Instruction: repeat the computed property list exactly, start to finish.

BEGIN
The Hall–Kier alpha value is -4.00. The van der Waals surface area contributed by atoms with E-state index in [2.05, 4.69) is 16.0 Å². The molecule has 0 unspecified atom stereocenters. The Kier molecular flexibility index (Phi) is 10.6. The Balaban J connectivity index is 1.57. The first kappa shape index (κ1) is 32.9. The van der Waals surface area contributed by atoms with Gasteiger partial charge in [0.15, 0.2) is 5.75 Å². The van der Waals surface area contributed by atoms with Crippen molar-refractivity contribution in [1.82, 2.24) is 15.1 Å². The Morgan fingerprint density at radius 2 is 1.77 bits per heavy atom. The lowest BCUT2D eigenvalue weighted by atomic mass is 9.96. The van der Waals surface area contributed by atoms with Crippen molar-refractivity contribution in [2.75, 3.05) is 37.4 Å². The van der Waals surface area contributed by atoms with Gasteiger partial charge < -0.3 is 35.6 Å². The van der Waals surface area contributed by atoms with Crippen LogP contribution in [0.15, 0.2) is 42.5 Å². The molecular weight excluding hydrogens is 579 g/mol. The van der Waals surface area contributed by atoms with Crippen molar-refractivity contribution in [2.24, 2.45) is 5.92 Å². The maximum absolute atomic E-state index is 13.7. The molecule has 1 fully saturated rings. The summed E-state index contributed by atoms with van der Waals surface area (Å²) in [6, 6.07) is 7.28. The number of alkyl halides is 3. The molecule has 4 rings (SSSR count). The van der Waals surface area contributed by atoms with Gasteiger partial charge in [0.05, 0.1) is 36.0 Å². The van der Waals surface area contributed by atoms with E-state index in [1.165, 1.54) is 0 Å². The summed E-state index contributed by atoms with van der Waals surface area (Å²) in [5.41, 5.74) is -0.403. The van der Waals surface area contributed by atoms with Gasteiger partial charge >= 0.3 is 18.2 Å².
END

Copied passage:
The Hall–Kier alpha value is -4.00. The van der Waals surface area contributed by atoms with E-state index in [2.05, 4.69) is 16.0 Å². The molecule has 0 unspecified atom stereocenters. The Kier molecular flexibility index (Phi) is 10.6. The Balaban J connectivity index is 1.57. The first kappa shape index (κ1) is 32.9. The van der Waals surface area contributed by atoms with Gasteiger partial charge in [0.15, 0.2) is 5.75 Å². The van der Waals surface area contributed by atoms with Crippen molar-refractivity contribution in [1.82, 2.24) is 15.1 Å². The Morgan fingerprint density at radius 2 is 1.77 bits per heavy atom. The lowest BCUT2D eigenvalue weighted by atomic mass is 9.96. The van der Waals surface area contributed by atoms with Crippen molar-refractivity contribution in [2.75, 3.05) is 37.4 Å². The van der Waals surface area contributed by atoms with Gasteiger partial charge < -0.3 is 35.6 Å². The van der Waals surface area contributed by atoms with Crippen LogP contribution in [0.15, 0.2) is 42.5 Å². The molecular weight excluding hydrogens is 579 g/mol. The van der Waals surface area contributed by atoms with Crippen molar-refractivity contribution in [2.24, 2.45) is 5.92 Å². The maximum absolute atomic E-state index is 13.7. The molecule has 1 fully saturated rings. The summed E-state index contributed by atoms with van der Waals surface area (Å²) in [6, 6.07) is 7.28. The number of alkyl halides is 3. The molecule has 4 rings (SSSR count). The van der Waals surface area contributed by atoms with Gasteiger partial charge in [0.05, 0.1) is 36.0 Å². The van der Waals surface area contributed by atoms with E-state index in [1.165, 1.54) is 0 Å². The summed E-state index contributed by atoms with van der Waals surface area (Å²) in [5.41, 5.74) is -0.403. The van der Waals surface area contributed by atoms with Gasteiger partial charge >= 0.3 is 18.2 Å².